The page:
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" The songs of our ancestors

are also the songs of our children "

The Druid Way

Extreme Pilgrim

January 5th, 2008

If you missed this programme last night or if you’re not in the UK you can watch this documentary on the BBC site here.

A colourful Sussex vicar goes looking for enlightenment in Buddhism in the mountains of China.Well worth seeing for its candour and its insights into life in the Shaolin monastery and a more hidden community higher in the mountains, whose master practices Qi Gong on a roof perched on a cliff edge.

The film is only viewable for 6 days from today.

Having Your Cake and Eating It

January 5th, 2008

One of the greatest problems we face today is of fanaticism and extremism. Take one idea, one religious practice, one opinion and then focus on it, insist it is ‘The Only Way’ and you have the mess we’re in today.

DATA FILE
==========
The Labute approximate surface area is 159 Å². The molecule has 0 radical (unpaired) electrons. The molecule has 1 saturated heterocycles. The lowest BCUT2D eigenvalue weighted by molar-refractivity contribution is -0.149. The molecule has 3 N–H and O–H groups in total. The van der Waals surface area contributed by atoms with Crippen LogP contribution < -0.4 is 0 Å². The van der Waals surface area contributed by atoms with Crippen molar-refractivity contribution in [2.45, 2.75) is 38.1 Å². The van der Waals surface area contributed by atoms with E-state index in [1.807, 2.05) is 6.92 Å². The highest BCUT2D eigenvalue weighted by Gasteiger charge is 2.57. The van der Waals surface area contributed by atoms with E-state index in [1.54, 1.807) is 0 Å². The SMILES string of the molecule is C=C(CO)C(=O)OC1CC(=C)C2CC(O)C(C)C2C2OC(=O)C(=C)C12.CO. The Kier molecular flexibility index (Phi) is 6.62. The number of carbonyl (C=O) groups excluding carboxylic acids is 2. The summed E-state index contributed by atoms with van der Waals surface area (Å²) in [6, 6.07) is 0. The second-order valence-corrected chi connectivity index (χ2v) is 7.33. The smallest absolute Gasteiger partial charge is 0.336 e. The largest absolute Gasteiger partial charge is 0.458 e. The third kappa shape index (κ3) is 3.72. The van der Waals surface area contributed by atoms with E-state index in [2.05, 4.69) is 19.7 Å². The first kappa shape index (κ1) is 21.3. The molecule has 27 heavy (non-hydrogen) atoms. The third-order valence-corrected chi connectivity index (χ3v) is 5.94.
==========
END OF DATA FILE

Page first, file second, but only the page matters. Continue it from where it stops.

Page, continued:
The Buddhist idea of ‘The Middle Way’ is attractive because it suggests steering a course through life that avoids extremes and seeks balance.

But there is another way that might be worth exploring which involves embracing extreme and apparently contradictory positions at the same time. I suspect this is a dangerous path of the kind employed only by left-hand tantrics, but I am working on a method that can easily be carried out in the safety of your own home – or even in public, as I did this morning.

I sat in Nero’s with a coffee and cake and read about Jain asceticism, which I find fascinating. Behind the various ascetic practices that range from living naked (hurrah!) to eating standing up (oh!) the Jain doctrine of manypointedness stands as a powerful antidote to fanaticism, and is the religion’s main claim to fame among Indian philosophical systems. In a nutshell this doctrine calls for a consideration of a variety of approaches to an issue. This  ‘synthesises and integrates a variety of contradictory viewpoints, as opposed to a dogmatic insistence on a mode of analysis based on a single perspective only, [and] is the sole means of gaining some kind of understanding of the complexity of reality.’ (The Jains, Paul Dundas).

If only this doctrine was more widely practiced!